|EP2202777A1||Dec 19, 2008||Jun 30, 2010||Leibnitz-Institut für Neurobiologie||A time resolved measurement apparatus and a time sensitive detector with improved time measurement|
|WO2003032358A1 *||Oct 9, 2002||Apr 17, 2003||Itt Manufacturing Enterprises, Inc.||Intensified hybrid solid-state sensor|
|WO2005122213A2 *||Jun 7, 2005||Dec 22, 2005||University Of Wales, Aberystwyth||Charge detector array|
|WO2005122213A3 *||Jun 7, 2005||Dec 7, 2006||Keith Birkinshaw||Charge detector array|
|WO2010070111A1||Dec 18, 2009||Jun 24, 2010||Leibniz-Institut für Neurobiologie||A time resolved measurement apparatus and a time sensitive detector with improved time measurement|
|WO2010070113A2||Dec 18, 2009||Jun 24, 2010||Leibniz-Institut für Neurobiologie||A position resolved measurement apparatus and a method for acquiring space coordinates of a quantum beam incident thereon|
|U.S. Classification||250/366, 250/369|
|International Classification||H01J31/49, G01T1/29|
|Cooperative Classification||G01T1/2957, H01J31/49|
|European Classification||H01J31/49, G01T1/29D1G|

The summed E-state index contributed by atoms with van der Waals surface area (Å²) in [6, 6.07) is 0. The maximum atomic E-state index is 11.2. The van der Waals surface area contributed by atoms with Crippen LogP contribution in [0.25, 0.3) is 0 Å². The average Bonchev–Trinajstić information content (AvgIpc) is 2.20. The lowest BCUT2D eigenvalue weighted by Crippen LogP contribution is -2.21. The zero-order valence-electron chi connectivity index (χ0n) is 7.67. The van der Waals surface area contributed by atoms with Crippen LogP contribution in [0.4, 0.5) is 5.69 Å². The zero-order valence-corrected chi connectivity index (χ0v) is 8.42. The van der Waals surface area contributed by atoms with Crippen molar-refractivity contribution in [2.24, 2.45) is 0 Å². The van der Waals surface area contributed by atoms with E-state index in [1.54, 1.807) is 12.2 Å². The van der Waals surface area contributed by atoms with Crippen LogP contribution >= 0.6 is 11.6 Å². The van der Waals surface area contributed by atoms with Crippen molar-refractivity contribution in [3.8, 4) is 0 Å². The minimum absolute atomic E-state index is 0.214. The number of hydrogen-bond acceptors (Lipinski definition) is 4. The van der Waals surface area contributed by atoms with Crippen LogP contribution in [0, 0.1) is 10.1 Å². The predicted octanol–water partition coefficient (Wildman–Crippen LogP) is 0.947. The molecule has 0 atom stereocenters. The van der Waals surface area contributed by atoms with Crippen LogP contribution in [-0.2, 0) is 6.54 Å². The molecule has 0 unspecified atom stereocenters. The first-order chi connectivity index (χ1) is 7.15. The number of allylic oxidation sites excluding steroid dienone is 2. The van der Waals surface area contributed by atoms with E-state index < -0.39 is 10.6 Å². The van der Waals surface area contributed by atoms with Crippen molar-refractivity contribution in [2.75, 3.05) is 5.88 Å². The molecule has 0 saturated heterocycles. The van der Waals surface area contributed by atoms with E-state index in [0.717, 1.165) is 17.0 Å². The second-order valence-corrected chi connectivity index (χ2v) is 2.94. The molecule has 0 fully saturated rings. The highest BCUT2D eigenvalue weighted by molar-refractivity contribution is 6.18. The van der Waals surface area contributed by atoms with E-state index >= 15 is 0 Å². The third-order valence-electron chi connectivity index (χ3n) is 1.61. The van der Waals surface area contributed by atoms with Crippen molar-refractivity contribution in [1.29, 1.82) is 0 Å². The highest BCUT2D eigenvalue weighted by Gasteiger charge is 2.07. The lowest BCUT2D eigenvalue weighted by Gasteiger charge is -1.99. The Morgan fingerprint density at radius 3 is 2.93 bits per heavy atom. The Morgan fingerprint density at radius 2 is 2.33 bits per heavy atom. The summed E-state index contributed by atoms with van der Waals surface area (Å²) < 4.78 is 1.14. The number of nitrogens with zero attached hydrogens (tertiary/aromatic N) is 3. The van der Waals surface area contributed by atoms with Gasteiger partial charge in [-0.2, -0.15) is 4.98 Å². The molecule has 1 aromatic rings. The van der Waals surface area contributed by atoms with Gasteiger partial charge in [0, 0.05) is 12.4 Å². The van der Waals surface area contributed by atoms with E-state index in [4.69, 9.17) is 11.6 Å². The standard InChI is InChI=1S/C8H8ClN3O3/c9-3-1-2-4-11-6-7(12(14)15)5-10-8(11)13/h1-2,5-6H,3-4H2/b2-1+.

|Sep 21, 1981||AS||Assignment|
Owner name: REGENTS OF THE UNIVERSITY OF CALIFORNIA THE, 2200
Free format text: ASSIGNMENT OF ASSIGNORS INTEREST.;ASSIGNORS:MARTIN, DONN C.;LAMPTON, MICHAEL L.;REEL/FRAME:003912/0033
Effective date: 19810806
Owner name: REGENTS OF THE UNIVERSITY OF CALIFORNIA THE, CALIF
Free format text: ASSIGNMENT OF ASSIGNORS INTEREST;ASSIGNORS:MARTIN, DONN C.;LAMPTON, MICHAEL L.;REEL/FRAME:003912/0033
Effective date: 19810806
|Jun 16, 1982||AS||Assignment|
Owner name: REGENTS OF THE UNIVERSITY OF CALIFORNIA THE, 2200
Free format text: ASSIGNMENT OF ASSIGNORS INTEREST.;ASSIGNOR:ANGER, HAL O.;REEL/FRAME:004000/0927
Effective date: 19820513
Owner name: REGENTS OF THE UNIVERSITY OF CALIFORNIA, THE,CALIF
Free format text: ASSIGNMENT OF ASSIGNORS INTEREST;ASSIGNOR:ANGER, HAL O.;REEL/FRAME:004000/0927
Effective date: 19820513
|Feb 27, 1987||FPAY||Fee payment|
Year of fee payment: 4
|Feb 27, 1987||SULP||Surcharge for late payment|
|Jan 7, 1991||FPAY||Fee payment|
Year of fee payment: 8
|Dec 30, 1994||FPAY||Fee payment|
Year of fee payment: 12